The Higher Education department has agreed to withdraw its five-year restriction on the opening of new private degree or professional institutions in Odisha, which is a significant step toward increasing the gross enrolment ratio (GER) in the state.
A brief about the Five-year ban lifted in Odisha as new private colleges are allowed to open:
For higher education institutions (HEIs) to apply for raising seats or establishing new courses, a strong National Assessment and Accreditation Council (NAAC) score or National Institutional Ranking Framework (NIRF) rank are no longer required.
In a recent meeting, the department’s high power committee (HPC) unanimously voted to permit the opening of new colleges while taking the academic requirements of nearby students into consideration. In order to prevent the emergence of private institutions without the necessary infrastructure and faculty, the department decided in 2019 not to issue approval for the formation of new private degrees or professional colleges for five years beginning with the 2020–21 academic year.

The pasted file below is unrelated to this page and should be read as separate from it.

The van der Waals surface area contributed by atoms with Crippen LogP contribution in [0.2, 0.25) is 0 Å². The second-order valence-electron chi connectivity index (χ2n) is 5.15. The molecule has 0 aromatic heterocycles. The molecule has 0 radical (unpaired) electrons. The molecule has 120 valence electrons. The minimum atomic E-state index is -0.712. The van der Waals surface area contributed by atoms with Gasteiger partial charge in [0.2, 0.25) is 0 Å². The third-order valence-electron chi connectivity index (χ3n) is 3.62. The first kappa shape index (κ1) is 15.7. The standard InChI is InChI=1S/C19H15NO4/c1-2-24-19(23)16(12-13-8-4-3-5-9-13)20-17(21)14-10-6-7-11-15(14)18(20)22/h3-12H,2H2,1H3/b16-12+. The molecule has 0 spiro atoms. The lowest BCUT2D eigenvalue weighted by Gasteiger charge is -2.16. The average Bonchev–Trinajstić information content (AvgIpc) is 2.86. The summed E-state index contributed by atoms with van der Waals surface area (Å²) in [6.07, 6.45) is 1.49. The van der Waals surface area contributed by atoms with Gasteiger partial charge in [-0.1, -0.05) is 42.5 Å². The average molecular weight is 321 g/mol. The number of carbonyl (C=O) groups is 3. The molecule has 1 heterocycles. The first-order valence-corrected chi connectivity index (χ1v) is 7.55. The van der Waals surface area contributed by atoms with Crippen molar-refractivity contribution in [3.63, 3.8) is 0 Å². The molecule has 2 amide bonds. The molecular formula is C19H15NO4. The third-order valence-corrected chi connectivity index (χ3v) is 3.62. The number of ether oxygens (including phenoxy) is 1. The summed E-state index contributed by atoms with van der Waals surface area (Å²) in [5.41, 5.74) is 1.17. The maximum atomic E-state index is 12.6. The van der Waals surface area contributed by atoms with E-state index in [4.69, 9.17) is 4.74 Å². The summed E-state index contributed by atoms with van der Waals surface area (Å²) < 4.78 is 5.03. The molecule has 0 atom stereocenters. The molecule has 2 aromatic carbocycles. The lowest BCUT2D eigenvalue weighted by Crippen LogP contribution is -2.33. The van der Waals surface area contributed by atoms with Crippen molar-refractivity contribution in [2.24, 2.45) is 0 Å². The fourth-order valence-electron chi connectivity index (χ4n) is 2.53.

For the academic session 2022–2023 and moving forward until further orders, it was also decided at the meeting presided over by the principal secretary and chairman of the HPC Bishnupada Sethi to grant permission for seat increases and the opening of new subjects, streams, and courses (including PG courses) under the OE Act, 1969, regardless of NIRF ranking, NBA accreditation, or NAAC CGPA score.
The decisions were made in response to the results of the most recent All India Survey of Higher Education, which shows that Odisha has 24 institutions per lakh people, compared to the average of 30 colleges throughout all of India. Additionally, Odisha’s GER is 21.7 compared to the average of 27.1 for all of India. In order to attract more students to higher education, Sethi remarked, “it is vital to open additional colleges and boost seats in current colleges.”
It was also determined that the HPC will ask the state government to reimburse educational organizations that want to close their colleges owing to poor enrollment 100% of the pledge money. To start a degree college or professional college, one must currently deposit pledge funds of Rs. 15 lakh and Rs. 10 lahks, respectively. However, if one is forced to shut down the organization, one must forfeit 50% of the pledged funds.
“Many colleges are struggling, and their administration wants to close them. They choose not to, nevertheless, because of fear of losing 50% of the pledged funds. In these situations, continuing to operate the college results in a decline in educational quality, an official claimed.